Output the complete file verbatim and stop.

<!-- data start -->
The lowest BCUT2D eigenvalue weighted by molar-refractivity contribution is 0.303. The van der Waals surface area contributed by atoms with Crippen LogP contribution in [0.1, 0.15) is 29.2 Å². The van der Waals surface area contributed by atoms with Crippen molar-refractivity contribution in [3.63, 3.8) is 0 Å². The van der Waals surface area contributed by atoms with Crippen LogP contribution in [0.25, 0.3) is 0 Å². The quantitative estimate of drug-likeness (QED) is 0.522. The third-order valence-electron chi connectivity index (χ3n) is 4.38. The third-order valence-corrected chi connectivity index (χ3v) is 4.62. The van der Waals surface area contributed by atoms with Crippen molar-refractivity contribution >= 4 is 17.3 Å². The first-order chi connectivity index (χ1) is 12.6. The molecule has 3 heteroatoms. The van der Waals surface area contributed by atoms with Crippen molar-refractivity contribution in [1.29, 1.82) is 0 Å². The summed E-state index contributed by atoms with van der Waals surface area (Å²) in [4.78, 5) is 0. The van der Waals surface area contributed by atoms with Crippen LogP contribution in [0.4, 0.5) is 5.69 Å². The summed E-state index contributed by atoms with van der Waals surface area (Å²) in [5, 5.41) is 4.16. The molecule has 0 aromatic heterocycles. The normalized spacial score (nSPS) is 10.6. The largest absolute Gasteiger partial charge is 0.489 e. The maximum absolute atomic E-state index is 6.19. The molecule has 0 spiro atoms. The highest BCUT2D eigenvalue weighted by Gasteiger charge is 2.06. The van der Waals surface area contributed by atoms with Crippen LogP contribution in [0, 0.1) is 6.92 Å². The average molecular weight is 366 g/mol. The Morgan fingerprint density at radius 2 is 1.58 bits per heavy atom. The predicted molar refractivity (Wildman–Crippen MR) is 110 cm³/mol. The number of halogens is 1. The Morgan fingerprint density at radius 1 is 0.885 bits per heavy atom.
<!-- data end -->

The lowest BCUT2D eigenvalue weighted by molar-refractivity contribution is 0.303. The van der Waals surface area contributed by atoms with Crippen LogP contribution in [0.1, 0.15) is 29.2 Å². The van der Waals surface area contributed by atoms with Crippen molar-refractivity contribution in [3.63, 3.8) is 0 Å². The van der Waals surface area contributed by atoms with Crippen LogP contribution in [0.25, 0.3) is 0 Å². The quantitative estimate of drug-likeness (QED) is 0.522. The third-order valence-electron chi connectivity index (χ3n) is 4.38. The third-order valence-corrected chi connectivity index (χ3v) is 4.62. The van der Waals surface area contributed by atoms with Crippen molar-refractivity contribution >= 4 is 17.3 Å². The first-order chi connectivity index (χ1) is 12.6. The molecule has 3 heteroatoms. The van der Waals surface area contributed by atoms with Crippen molar-refractivity contribution in [1.29, 1.82) is 0 Å². The summed E-state index contributed by atoms with van der Waals surface area (Å²) in [4.78, 5) is 0. The van der Waals surface area contributed by atoms with Crippen LogP contribution in [0.4, 0.5) is 5.69 Å². The summed E-state index contributed by atoms with van der Waals surface area (Å²) in [5, 5.41) is 4.16. The molecule has 0 aromatic heterocycles. The normalized spacial score (nSPS) is 10.6. The largest absolute Gasteiger partial charge is 0.489 e. The maximum absolute atomic E-state index is 6.19. The molecule has 0 spiro atoms. The highest BCUT2D eigenvalue weighted by Gasteiger charge is 2.06. The van der Waals surface area contributed by atoms with Crippen LogP contribution in [0, 0.1) is 6.92 Å². The average molecular weight is 366 g/mol. The Morgan fingerprint density at radius 2 is 1.58 bits per heavy atom. The predicted molar refractivity (Wildman–Crippen MR) is 110 cm³/mol. The number of halogens is 1. The Morgan fingerprint density at radius 1 is 0.885 bits per heavy atom.